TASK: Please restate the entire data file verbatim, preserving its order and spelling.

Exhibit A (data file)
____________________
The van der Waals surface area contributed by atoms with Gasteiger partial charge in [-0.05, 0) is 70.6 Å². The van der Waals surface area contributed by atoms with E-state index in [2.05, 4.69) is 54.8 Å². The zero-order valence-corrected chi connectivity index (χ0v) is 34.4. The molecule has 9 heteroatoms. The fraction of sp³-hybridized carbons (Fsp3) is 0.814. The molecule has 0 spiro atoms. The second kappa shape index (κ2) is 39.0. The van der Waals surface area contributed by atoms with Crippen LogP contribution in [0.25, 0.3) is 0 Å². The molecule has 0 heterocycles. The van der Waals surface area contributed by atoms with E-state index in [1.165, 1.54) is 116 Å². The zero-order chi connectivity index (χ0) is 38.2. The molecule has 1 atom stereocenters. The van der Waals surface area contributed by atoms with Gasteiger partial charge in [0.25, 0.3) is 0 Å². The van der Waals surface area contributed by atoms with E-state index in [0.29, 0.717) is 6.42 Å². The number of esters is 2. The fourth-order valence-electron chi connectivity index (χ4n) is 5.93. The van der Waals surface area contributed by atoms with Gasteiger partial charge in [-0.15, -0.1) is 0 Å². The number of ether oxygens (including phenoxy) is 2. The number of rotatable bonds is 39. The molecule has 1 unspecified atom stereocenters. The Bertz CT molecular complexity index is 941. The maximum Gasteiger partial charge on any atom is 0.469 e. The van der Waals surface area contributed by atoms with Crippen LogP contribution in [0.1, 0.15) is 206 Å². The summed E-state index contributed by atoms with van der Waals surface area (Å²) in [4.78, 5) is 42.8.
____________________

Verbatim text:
The van der Waals surface area contributed by atoms with Gasteiger partial charge in [-0.05, 0) is 70.6 Å². The van der Waals surface area contributed by atoms with E-state index in [2.05, 4.69) is 54.8 Å². The zero-order valence-corrected chi connectivity index (χ0v) is 34.4. The molecule has 9 heteroatoms. The fraction of sp³-hybridized carbons (Fsp3) is 0.814. The molecule has 0 spiro atoms. The second kappa shape index (κ2) is 39.0. The van der Waals surface area contributed by atoms with Crippen LogP contribution in [0.25, 0.3) is 0 Å². The molecule has 0 heterocycles. The van der Waals surface area contributed by atoms with E-state index in [1.165, 1.54) is 116 Å². The zero-order chi connectivity index (χ0) is 38.2. The molecule has 1 atom stereocenters. The van der Waals surface area contributed by atoms with Gasteiger partial charge in [0.25, 0.3) is 0 Å². The van der Waals surface area contributed by atoms with E-state index in [0.29, 0.717) is 6.42 Å². The number of esters is 2. The fourth-order valence-electron chi connectivity index (χ4n) is 5.93. The van der Waals surface area contributed by atoms with Gasteiger partial charge in [-0.15, -0.1) is 0 Å². The number of ether oxygens (including phenoxy) is 2. The number of rotatable bonds is 39. The molecule has 1 unspecified atom stereocenters. The Bertz CT molecular complexity index is 941. The maximum Gasteiger partial charge on any atom is 0.469 e. The van der Waals surface area contributed by atoms with Crippen LogP contribution in [0.1, 0.15) is 206 Å². The summed E-state index contributed by atoms with van der Waals surface area (Å²) in [4.78, 5) is 42.8.